Serious Default Consequences
Your federal student loan doesn't go into default status until you fail to make a payment for 270 days if you're on a monthly pay schedule and 330 days for Federal Family Education Loans, or FFEL, for which payments are scheduled less often. If you don't pay the defaulted loan, you risk more than your credit rating: Your loan will be assigned to a collection agency, and the associated fees from collection will increase your debt. In addition, the Internal Revenue Service can intercept your tax refund to settle a portion of the debt, and your creditor can get a court order to garnish your wages. Student loan debt is notoriously difficult to discharge even in bankruptcy, so ignoring it won't make it go away.
The simplest way to get out of default is to pay it off. While that may not be realistic if the balance is too high, the consequences of letting the loan remain in default are severe enough that it might be worth exploring ways of getting the money, perhaps by selling other assets. Contact your lender to get the payoff amount and an address where funds should be sent. Ask for written confirmation that the account has been paid off, and request a copy of your credit report afterward to make sure that payoff was reported.
For loans owned by the U.S. Department of Education, like the those provided by the William D. Ford Federal Direct Loan Program or FFEL, you'll need to agree with the Department of Education on a reasonable and affordable payment plan. Once your loan is rehabilitated, it moves out of default, making you eligible for benefits that include the ability to secure additional federal student loans. However, you have to make your payments on time during this period, and the loan then has to be purchased by a lender for it to be rehabilitated.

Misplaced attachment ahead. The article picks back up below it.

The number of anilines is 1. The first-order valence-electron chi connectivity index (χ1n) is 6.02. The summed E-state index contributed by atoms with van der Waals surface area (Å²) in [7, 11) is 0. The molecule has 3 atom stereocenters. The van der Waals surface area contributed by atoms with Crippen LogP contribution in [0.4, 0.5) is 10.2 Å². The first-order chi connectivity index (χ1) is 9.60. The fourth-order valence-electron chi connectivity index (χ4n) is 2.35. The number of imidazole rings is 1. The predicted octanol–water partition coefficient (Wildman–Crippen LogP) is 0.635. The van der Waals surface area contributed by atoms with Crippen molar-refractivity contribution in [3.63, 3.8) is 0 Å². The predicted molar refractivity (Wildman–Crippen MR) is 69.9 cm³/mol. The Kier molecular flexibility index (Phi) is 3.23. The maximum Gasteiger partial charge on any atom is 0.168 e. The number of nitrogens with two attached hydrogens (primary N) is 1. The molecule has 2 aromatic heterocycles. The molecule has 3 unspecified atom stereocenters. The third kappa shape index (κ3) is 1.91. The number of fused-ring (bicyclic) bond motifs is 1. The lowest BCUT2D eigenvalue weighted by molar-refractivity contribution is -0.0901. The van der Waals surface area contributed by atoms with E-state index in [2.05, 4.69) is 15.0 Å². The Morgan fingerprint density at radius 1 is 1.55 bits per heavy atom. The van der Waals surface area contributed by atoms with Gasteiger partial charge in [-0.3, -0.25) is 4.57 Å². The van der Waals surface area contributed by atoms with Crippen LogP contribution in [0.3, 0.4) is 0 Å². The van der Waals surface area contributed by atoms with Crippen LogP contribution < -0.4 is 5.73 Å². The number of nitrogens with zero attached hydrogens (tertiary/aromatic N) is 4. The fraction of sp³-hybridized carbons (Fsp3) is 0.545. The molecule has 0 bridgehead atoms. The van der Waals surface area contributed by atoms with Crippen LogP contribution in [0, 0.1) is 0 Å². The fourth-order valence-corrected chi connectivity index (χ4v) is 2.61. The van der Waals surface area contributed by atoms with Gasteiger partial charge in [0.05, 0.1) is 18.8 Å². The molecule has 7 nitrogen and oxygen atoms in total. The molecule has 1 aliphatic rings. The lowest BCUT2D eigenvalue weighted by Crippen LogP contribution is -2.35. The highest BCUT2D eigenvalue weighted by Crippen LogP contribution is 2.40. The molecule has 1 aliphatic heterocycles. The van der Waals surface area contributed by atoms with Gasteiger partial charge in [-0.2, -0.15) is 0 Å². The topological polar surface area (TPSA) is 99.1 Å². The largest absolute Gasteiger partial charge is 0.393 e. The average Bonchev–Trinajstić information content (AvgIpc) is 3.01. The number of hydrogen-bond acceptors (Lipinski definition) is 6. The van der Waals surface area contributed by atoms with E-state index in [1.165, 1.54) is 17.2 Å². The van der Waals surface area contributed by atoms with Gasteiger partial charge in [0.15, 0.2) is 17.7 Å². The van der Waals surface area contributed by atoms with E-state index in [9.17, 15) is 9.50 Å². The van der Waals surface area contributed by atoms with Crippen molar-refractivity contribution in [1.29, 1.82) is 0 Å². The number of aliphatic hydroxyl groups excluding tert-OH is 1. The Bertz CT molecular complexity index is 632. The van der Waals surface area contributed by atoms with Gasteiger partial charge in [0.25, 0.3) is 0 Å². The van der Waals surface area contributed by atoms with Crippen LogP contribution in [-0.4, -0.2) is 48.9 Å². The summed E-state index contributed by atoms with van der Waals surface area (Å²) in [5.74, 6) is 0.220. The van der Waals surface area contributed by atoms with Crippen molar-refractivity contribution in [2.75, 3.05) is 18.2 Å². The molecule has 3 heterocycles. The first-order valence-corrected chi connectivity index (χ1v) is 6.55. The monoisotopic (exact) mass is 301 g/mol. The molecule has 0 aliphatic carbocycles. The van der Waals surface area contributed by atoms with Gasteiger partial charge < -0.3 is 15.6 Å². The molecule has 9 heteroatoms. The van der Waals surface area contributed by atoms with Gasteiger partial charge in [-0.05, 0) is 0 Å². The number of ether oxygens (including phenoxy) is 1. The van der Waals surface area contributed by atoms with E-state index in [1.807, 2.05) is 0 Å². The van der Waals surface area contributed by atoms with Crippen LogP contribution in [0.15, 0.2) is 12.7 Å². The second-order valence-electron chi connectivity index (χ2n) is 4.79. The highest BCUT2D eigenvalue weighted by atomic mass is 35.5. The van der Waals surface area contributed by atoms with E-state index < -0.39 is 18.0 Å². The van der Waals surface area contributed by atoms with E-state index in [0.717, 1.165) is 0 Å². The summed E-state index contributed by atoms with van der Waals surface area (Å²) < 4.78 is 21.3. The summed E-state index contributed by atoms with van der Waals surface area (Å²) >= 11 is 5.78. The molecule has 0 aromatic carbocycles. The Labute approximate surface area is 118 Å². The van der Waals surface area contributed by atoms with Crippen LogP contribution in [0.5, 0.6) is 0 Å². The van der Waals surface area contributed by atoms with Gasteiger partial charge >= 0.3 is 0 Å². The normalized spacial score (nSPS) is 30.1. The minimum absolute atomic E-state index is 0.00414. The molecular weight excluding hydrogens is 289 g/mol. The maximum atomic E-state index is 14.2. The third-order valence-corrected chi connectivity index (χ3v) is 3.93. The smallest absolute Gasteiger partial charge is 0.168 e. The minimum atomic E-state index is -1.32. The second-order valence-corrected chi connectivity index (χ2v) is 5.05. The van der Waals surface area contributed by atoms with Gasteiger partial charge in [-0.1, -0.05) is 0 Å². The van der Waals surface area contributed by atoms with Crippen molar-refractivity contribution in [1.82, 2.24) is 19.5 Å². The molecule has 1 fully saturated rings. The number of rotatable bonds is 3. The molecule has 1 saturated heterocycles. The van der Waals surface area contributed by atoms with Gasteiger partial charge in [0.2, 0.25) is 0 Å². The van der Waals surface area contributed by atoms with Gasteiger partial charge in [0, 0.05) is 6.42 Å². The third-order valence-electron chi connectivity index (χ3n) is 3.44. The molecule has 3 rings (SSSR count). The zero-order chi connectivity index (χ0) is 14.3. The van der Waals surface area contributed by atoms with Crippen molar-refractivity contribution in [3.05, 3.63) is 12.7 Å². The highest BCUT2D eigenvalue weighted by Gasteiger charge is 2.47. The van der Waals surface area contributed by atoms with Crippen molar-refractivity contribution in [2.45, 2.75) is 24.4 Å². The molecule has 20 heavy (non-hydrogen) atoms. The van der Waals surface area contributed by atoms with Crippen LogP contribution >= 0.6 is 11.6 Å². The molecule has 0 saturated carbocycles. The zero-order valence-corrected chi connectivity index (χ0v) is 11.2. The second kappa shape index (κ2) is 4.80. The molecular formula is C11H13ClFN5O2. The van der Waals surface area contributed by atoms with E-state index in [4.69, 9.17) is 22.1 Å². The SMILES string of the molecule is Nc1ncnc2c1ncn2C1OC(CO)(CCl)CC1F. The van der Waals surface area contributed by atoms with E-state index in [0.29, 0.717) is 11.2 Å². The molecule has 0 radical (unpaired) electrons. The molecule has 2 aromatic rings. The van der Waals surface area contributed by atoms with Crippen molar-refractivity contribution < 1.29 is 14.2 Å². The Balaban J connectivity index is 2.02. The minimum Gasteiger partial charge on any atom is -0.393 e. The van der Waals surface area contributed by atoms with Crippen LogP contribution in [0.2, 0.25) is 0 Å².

In loan consolidation, you take your existing loans and create a single obligation with a lender at a fixed interest rate. When your federal student loan is in default, you have to have made at least three voluntary, consecutive on-time payments to have it be eligible for consolidation. In addition, if a judgment has been issued against a loan that's in default, it can't be considered for consolidation unless that judgment has since been vacated.
If your student loans are with a private lender, your default period is defined in your lending contract, not by the federal standards. Your loan can be considered in default after a single missed payment if that's what the contract says. You may not receive clear or timely options from a private lender telling you how to avoid default or how to get out of it once you're in it, according to a 2014 report from the Consumer Financial Protection Bureau. While those holding federal student loans are guaranteed access to affordable loan modification programs, private student loan borrowers don't have the same protection.